Sacred trust

>Sacred trust

a path and fence with the words

Sacred trust

This month’s Bishop’s Reflection is a revision of a Facebook post Bishop Tim Smith shared last month (August 2018) in response to the findings released about the egregious misconducts against children by Roman Catholic priests.

In 2018 it should go without saying, but in truth it’s the “without saying” that in part makes possible the horrific revelations of sexual abuse and systemic institutional and personal cover-ups among priests in Pennsylvania that we learned about this week (Aug. 14, 2018).

For the record, we do not keep on our clergy roster of the NC Synod anyone who is known to have been involved in a blatant sexual misconduct, whether with children or an adult and regardless of claimed “consensuality.”

As with doctor/patient, teacher/student, or boss/employee, the priestly office requires an even greater and sacred trust as we offer a Gospel accompaniment and proclamation in the deepest and most vulnerable places. If we receive a report as pastors or bishops about the sexual abuse of a child, on both moral and legal grounds we will report it to legal authorities and cooperate with them in investigating and prosecuting the case.

The most common and frustrated question we receive from perpetrators, their families, and surprisingly large numbers of parishioners in the wake of sexual misconduct by a pastor is, “Where’s the forgiveness? Even if he did do it, don’t we believe in grace, in transformation, and in new beginnings?” Absolutely, we do. But let me put it this way. Suppose I engage a babysitter for our dear grandsons. Then I find out that the babysitter has been abusing them. Can I, should I, as a baptized child of God work toward forgiveness? And do I believe in—will I even do my best to help in—the transformation of life for that babysitter perpetrator? As hard as it would be, our Christian faith would say “yes.”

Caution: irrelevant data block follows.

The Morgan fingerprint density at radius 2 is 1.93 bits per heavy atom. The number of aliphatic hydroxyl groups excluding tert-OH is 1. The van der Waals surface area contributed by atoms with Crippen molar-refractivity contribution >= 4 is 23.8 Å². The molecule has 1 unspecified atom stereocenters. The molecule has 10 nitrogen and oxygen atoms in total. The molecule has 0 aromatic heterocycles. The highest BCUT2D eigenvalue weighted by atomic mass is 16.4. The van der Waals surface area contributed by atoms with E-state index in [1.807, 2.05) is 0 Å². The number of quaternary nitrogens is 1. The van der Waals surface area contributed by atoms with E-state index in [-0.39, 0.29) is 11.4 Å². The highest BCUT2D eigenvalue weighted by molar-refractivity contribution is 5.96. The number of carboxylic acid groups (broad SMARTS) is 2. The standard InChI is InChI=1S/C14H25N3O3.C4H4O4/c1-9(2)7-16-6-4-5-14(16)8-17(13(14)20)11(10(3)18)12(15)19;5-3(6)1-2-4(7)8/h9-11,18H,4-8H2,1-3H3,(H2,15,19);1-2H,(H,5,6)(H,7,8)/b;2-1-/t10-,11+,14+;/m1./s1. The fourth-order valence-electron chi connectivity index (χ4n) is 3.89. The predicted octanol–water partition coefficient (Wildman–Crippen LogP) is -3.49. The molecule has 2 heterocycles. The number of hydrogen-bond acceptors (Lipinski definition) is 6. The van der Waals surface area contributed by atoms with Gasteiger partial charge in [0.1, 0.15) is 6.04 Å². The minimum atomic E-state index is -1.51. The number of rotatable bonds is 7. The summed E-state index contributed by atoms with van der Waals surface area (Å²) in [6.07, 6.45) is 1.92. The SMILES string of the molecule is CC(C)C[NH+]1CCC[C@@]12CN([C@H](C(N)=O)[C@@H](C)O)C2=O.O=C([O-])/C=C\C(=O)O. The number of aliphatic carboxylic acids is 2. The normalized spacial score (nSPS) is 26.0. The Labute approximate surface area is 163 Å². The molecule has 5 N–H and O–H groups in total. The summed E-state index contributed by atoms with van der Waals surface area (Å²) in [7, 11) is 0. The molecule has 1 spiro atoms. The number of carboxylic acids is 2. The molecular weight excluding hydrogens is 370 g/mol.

But…and here’s the kicker…does forgiving and believing in grace and transformation of life mean I’ll continue to hire that person to babysit for our vulnerable grandchildren? Or write them a good recommendation to come babysit for your children? No way! Because of our human sinful state, forgiveness and consequences cannot be mutually exclusive. Yes, God showed mercy on and forgave Adam and Eve, but not in the garden anymore. There were, and will always be, consequences of our actions. For our rostered ministers, that means we can love you, we can forgive you, we will help you, but you will not serve on the roster of this church among vulnerable people. When it happens, we on the synod staff and certainly the congregation are devastated. We had no way to have known. But if it’s happened before and we put someone in a new parish and it happens again, we knew. That’s not only on that rostered minister. That’s on me. And it’s not going to happen in the NC Synod.

If you are a victim of clergy sexual misconduct by one of our current or former NC Synod rostered ministers (pastors or deacons), we want you to know that I and my (female) associate for Boundary Issues will listen to you, we will believe you, we will maintain the confidentiality of your identity, we will work for your healing, and we will swiftly and firmly confront the perpetrator. You may learn more about our Sexual Misconduct Policy here. All rostered ministers are required to take a Basic Boundary Workshop and to participate in additional training every three years. Boundary trainings were most-recently held in fall of 2016 and January, 2017. The next scheduled boundary training is a Basic Boundary Workshop following this year’s Fall Convocation for rostered ministers and other leaders of the church, the afternoon of October 10 at Lutheridge. Registration will open soon; watch the synod’s Boundaries webapage.

Walking with you,

Tim signature

Bishop Tim Smith

2018-09-03T22:16:33+00:00September 3rd, 2018|Categories: Don't Miss, Reflections|